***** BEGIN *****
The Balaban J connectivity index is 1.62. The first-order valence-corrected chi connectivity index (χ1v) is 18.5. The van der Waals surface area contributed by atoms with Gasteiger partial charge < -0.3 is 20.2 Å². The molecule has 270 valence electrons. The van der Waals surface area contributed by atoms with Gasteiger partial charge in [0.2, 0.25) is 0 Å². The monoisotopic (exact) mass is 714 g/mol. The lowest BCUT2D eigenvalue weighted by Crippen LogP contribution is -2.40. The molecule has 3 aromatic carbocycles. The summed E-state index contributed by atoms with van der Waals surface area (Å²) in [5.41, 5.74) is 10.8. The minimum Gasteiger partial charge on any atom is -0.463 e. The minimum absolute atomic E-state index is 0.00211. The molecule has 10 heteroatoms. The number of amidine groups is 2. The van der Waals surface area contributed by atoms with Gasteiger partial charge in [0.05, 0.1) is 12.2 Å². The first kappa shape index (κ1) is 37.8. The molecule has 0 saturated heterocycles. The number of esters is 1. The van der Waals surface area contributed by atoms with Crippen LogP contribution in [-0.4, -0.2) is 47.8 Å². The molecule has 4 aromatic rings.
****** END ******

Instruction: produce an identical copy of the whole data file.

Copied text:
The Balaban J connectivity index is 1.62. The first-order valence-corrected chi connectivity index (χ1v) is 18.5. The van der Waals surface area contributed by atoms with Gasteiger partial charge < -0.3 is 20.2 Å². The molecule has 270 valence electrons. The van der Waals surface area contributed by atoms with Gasteiger partial charge in [0.2, 0.25) is 0 Å². The monoisotopic (exact) mass is 714 g/mol. The lowest BCUT2D eigenvalue weighted by Crippen LogP contribution is -2.40. The molecule has 3 aromatic carbocycles. The summed E-state index contributed by atoms with van der Waals surface area (Å²) in [5.41, 5.74) is 10.8. The minimum Gasteiger partial charge on any atom is -0.463 e. The minimum absolute atomic E-state index is 0.00211. The molecule has 10 heteroatoms. The number of amidine groups is 2. The van der Waals surface area contributed by atoms with Gasteiger partial charge in [0.05, 0.1) is 12.2 Å². The first kappa shape index (κ1) is 37.8. The molecule has 0 saturated heterocycles. The number of esters is 1. The van der Waals surface area contributed by atoms with Crippen LogP contribution in [-0.4, -0.2) is 47.8 Å². The molecule has 4 aromatic rings.